Networking at an event usually means you walk around and talk to many different people for five-ten minutes each. You exchange contact information (Ask “What’s the best way to reach you?” if you want their phone number or email and hopefully you will get their business card) and then you move on to a different person. You are not friends for the rest of the evening. Say “It was really nice talking to you,” smile and move on – this is perfectly acceptable at an event.
How to Prepare for a Networking Event
Brush up on your knowledge of Canadian Body Language (click here). As an immigrant, you need to learn to respect the personal space rules which include how close you stand to someone and how often you touch them.
Before you go to any networking meeting, decide for yourself how many people you want to meet and who you want to meet specifically. If possible, look at people’s LinkedIn profiles in advance and think of a couple of questions you could ask them.
The rule of thumb is to be ready with 3-4 topics of conversation before the event, so it’s a good idea to read the (industry) news.
Also, prepare a sentence or two that you will use to introduce yourself. Write it down and practice it in front of a mirror.
With WHOM to Network at an Event
Aim to meet the ‘big’ people – presenters at the conference, organizers, managers, supervisors or those who are successful in their profession. These people have bigger networks and can connect you to more people. When talking to them, respect the five minute time limit – many people besides you would like to meet them. Always say something positive. A typical mistake some immigrants make is to start asking for something or complaining and thus make very poor first impression resulting in lost contacts and opportunities.
If all the ‘big’ people are taken, you have two choices – to line up and wait (perfectly acceptable after a presentation) or to identify another person standing alone whom you could talk to. If there are no people standing alone, look for groups of three or more who are engaged in a conversation, approach them, smile and try to make eye contact – people will usually let you in if your eye contact was successful. If not, move on to another group.
Remember to Follow up
In Canada, it is perfectly acceptable to invite a person you met at a networking event for a cup of coffee or lunch/dinner together. In fact, if you don’t do it, then you have pretty much wasted your time at the event. If a person is really busy and you feel that they are an important business contact for you, offer to pay for their food/drink (“My treat”). Or, if not inviting them for a coffee, find another way to help them if you are expecting their help in return.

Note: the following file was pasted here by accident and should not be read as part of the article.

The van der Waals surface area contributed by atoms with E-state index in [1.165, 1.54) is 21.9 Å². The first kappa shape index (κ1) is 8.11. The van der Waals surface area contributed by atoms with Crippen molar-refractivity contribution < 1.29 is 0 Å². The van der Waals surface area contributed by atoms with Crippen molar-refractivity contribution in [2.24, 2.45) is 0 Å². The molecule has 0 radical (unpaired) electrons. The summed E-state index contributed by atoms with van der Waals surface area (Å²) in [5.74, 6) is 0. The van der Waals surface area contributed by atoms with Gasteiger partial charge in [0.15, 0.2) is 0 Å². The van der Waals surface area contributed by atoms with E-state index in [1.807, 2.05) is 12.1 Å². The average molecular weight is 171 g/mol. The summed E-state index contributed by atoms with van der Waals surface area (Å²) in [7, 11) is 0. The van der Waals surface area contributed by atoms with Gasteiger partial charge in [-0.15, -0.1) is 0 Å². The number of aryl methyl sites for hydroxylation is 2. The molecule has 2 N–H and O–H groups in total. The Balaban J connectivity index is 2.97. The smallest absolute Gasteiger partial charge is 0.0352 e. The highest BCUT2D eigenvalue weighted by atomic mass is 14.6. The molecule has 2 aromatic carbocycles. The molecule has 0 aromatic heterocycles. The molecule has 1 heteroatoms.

Building your Network is a Path to Job Security
Some immigrants do not want to join any after-hour company activities (fundraisers, committees, social events) because after work they want to go home to their families. These events are your networking opportunities. Smart people don’t go there for food or drink – they go there to make new contacts or strengthen the existing ones. You might not drink alcohol or like hockey, but when your co-workers are going to a bar to watch a sports game, you might consider going with them – a lot of business contacts could be developed this way. Buy a non-alcoholic drink and join the conversation.
When presented with an opportunity to volunteer your time in your company, take it! Helping organize an event is a chance to showcase your skills and dedication in front of the management and this can go a long way.
Networking is Part of Culture
Networking is part of Canadian culture – it’s a normal and it’s expected. In Canada, people do it all the time – while looking for a job and after having found a job. Now that you know some basic rules, apply them and also observe others and notice how they do it – this will help you to master this skill.
Networking and Connecting Online
Connecting online is easier and harder at the same time. You don’t have to worry about your body language or your accent. You can take time to craft your message before sending it. The hard part is that you only have one shot at it. If they didn’t respond, you could send one (1) follow up message but that’s it.
What should you include in your message? In short, how this connection can benefit both sides. Explain what you want and what you are offering in exchange. Do not get discouraged if you send out a hundred messages and only two people respond – that’s quite normal online. Successful people are busy. A technique you could try is to connect to somebody who is lower on the ‘hierarchy’ and see if they can eventually help you get the attention of the person you are aiming for.
What are some reasons why people don’t want to connect with me?
your goals are not reasonable or not rooted in reality
you are a ‘taker’
you have nothing to offer them
you are breaking some cultural norms
The most important thing for a new immigrant to remember is that networking is a skill and can be learned. Practice and, if you are not succeeding, ask somebody to help you understand where the issue is and how to improve. It’s a good idea to ask other people for feedback or find a mentor who knows Canadian culture and will be able to help you figure things out.